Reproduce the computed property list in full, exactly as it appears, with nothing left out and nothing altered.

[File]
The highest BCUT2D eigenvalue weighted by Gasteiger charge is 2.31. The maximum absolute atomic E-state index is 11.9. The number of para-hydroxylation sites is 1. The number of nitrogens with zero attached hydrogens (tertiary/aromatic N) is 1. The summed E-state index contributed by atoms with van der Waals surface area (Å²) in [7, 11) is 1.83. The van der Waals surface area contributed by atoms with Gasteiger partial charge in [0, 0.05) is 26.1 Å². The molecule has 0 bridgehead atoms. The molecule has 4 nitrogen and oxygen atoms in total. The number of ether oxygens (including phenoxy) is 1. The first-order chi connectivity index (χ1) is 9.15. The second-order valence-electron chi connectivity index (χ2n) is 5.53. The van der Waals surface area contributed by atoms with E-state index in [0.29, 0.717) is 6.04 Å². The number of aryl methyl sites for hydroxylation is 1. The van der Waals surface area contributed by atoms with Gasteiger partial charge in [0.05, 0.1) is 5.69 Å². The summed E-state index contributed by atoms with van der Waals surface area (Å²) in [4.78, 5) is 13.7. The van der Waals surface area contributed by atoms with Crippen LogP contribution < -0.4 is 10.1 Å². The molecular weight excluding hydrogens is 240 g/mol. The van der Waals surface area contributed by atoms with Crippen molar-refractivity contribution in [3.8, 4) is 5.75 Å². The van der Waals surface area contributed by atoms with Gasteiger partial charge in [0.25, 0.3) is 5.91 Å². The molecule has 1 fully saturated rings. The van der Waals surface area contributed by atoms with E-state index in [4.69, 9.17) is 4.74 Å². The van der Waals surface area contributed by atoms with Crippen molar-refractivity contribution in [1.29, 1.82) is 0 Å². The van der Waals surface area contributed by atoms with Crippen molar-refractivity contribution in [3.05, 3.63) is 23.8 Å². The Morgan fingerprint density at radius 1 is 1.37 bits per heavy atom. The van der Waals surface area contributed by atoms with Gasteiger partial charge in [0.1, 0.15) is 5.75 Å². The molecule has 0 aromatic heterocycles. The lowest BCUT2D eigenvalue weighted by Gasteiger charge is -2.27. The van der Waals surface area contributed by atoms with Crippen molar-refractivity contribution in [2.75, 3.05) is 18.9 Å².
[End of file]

The highest BCUT2D eigenvalue weighted by Gasteiger charge is 2.31. The maximum absolute atomic E-state index is 11.9. The number of para-hydroxylation sites is 1. The number of nitrogens with zero attached hydrogens (tertiary/aromatic N) is 1. The summed E-state index contributed by atoms with van der Waals surface area (Å²) in [7, 11) is 1.83. The van der Waals surface area contributed by atoms with Gasteiger partial charge in [0, 0.05) is 26.1 Å². The molecule has 0 bridgehead atoms. The molecule has 4 nitrogen and oxygen atoms in total. The number of ether oxygens (including phenoxy) is 1. The first-order chi connectivity index (χ1) is 9.15. The second-order valence-electron chi connectivity index (χ2n) is 5.53. The van der Waals surface area contributed by atoms with E-state index in [0.29, 0.717) is 6.04 Å². The number of aryl methyl sites for hydroxylation is 1. The van der Waals surface area contributed by atoms with Gasteiger partial charge in [0.05, 0.1) is 5.69 Å². The summed E-state index contributed by atoms with van der Waals surface area (Å²) in [4.78, 5) is 13.7. The van der Waals surface area contributed by atoms with Crippen LogP contribution < -0.4 is 10.1 Å². The molecular weight excluding hydrogens is 240 g/mol. The van der Waals surface area contributed by atoms with Crippen molar-refractivity contribution in [3.8, 4) is 5.75 Å². The van der Waals surface area contributed by atoms with Gasteiger partial charge in [0.25, 0.3) is 5.91 Å². The molecule has 1 fully saturated rings. The van der Waals surface area contributed by atoms with E-state index in [4.69, 9.17) is 4.74 Å². The van der Waals surface area contributed by atoms with Crippen molar-refractivity contribution in [1.29, 1.82) is 0 Å². The van der Waals surface area contributed by atoms with Crippen molar-refractivity contribution in [3.05, 3.63) is 23.8 Å². The Morgan fingerprint density at radius 1 is 1.37 bits per heavy atom. The van der Waals surface area contributed by atoms with Gasteiger partial charge in [0.1, 0.15) is 5.75 Å². The molecule has 0 aromatic heterocycles. The lowest BCUT2D eigenvalue weighted by Gasteiger charge is -2.27. The van der Waals surface area contributed by atoms with Crippen molar-refractivity contribution in [2.75, 3.05) is 18.9 Å².